Learning from the country cousin

Hoard's Dairyman: 

Learning from the country cousin

Date: 
Tue, 12/21/2010

The holidays are usually spent with family and friends,sharing stories and reminiscing about recent activities. If you have a small holiday gathering with just those you work with, you will likely learn very little on how others think and behave.

However, if your gathering brings people of various backgrounds together once a year, much can be learned. What do your nonagricultural relatives or friends think about today’s topics such as food safety, pricing of food, and the modern technology used on farms? What they believe may be right or wrong, but it is what they believe, and, therefore, that is their perspective. As those who market to consumers, we need to accept that their perspective is their reality. But, we can share information with them that may alter their perception.

In the U.S., consumers spend about 10 percent of their disposable income on food. In some countries, those numbers double and triple. Imagine spending as much on food as you do for rent or mortgage on a typical home. We are indeed fortunate, and the food supply in the U.S. is extremely safe due to all the stringent regulations protecting producers and consumers. Those who believe “big farms” are not “family farms,” should really look at the statistics.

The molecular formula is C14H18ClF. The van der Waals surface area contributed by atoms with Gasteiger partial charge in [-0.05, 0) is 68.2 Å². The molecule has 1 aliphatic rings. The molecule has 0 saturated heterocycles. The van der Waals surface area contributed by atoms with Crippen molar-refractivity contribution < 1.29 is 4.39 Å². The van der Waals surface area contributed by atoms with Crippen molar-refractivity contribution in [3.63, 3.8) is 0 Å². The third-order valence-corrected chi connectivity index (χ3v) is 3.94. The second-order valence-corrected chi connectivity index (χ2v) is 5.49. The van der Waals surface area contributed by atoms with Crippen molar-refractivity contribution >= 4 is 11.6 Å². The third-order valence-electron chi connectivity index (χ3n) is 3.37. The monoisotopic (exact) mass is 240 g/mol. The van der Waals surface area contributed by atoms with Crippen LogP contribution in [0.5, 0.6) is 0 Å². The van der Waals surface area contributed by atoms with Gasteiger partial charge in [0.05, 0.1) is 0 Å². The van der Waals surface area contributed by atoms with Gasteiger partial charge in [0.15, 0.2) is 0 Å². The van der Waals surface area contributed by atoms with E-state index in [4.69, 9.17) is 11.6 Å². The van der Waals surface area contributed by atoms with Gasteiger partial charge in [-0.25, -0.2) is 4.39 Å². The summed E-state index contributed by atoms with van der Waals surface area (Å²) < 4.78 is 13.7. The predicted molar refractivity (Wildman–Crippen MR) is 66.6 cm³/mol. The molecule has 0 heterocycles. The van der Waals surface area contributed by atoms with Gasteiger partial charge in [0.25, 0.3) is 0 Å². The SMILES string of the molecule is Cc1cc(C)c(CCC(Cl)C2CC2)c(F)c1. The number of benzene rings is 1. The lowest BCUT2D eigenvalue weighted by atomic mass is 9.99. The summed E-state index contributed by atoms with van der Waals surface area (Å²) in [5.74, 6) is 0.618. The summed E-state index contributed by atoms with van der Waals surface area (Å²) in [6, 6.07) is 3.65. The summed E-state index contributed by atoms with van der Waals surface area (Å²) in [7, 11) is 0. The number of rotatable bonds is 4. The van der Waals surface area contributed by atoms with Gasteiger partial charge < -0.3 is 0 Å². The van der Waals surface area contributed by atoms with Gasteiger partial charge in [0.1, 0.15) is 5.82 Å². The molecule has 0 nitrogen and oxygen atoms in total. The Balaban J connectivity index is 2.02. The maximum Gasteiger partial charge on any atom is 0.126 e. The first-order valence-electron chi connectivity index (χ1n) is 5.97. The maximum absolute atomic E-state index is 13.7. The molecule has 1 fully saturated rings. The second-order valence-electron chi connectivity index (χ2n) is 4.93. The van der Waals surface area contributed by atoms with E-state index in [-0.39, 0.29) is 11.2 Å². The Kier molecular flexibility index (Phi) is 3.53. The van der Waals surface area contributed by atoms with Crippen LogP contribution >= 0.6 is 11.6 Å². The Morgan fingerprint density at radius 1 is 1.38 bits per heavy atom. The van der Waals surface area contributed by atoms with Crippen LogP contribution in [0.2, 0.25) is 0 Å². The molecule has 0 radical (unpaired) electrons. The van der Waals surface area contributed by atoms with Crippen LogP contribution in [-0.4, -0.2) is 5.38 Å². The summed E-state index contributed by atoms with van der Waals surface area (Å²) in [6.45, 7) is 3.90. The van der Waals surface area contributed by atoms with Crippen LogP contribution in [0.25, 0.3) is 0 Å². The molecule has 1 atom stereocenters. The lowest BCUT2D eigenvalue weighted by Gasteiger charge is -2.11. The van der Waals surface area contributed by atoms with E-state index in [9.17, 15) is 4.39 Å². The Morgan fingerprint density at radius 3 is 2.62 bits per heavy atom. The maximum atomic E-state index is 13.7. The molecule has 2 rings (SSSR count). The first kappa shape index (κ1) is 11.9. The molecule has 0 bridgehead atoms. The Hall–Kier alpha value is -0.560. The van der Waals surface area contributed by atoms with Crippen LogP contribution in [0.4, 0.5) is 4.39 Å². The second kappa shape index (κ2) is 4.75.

According to the 1997 Census of Agriculture, the vast majority of farms in this country (90 percent) are owned and operated by individuals or families. The next largest category of ownership is partnerships (6 percent). The “corporate” farms account for only 3 percent of U.S. farms, and 90 percent of those are family owned. However, the term “family farm” does not necessarily equate with “small farm”; nor does a “corporate farm” necessarily mean a large-scale operation owned and operated by a multi-national corporation. Many of the country’s largest agricultural enterprises are family owned. Likewise, many farm families have formed modest-sized corporations to take advantage of legal and accounting benefits. (For the purposes of the U.S. Census, a farm is any establishment which produced and sold, or normally would have produced and sold, $1,000 or more of agricultural products during the year.)

There are over 285,000,000 people living in the United States. Of that population, less than 1 percent claim farming as an occupation (and about 2 percent actually live on farms). There are only about 960,000 persons claiming farming as their principal occupation and a similar number of farmers claiming some other principal occupation. (source: EPA’s website: http://www.epa.gov/oecaagct/ag101/demographics.html

You can get additional support material from the Midwest Dairy Association. This website has fact sheets available about how farmers care for their animals, the environment and how they produce wholesome, high-quality milk. Additional information sheets include topics related to dairy farms and sustainability; hormones, antibiotics and milk wholesomeness; and the variety and characteristics of milk choices. http://www.midwestdairy.com/0t37p52/get-the-facts/

So, while you may (or may not) be all that interested in cousin Ernie’s city lifestyle, it could provide you with some insight and opportunity to learn about another’s perspective and a chance to educate him, as well. If you are interested in learning from him, he might be willing to listen to you, too! Won’t cousin Ernie be the center of attention at the coffee shop when he starts talking about his holiday on the farm and what he learned from his country cousin!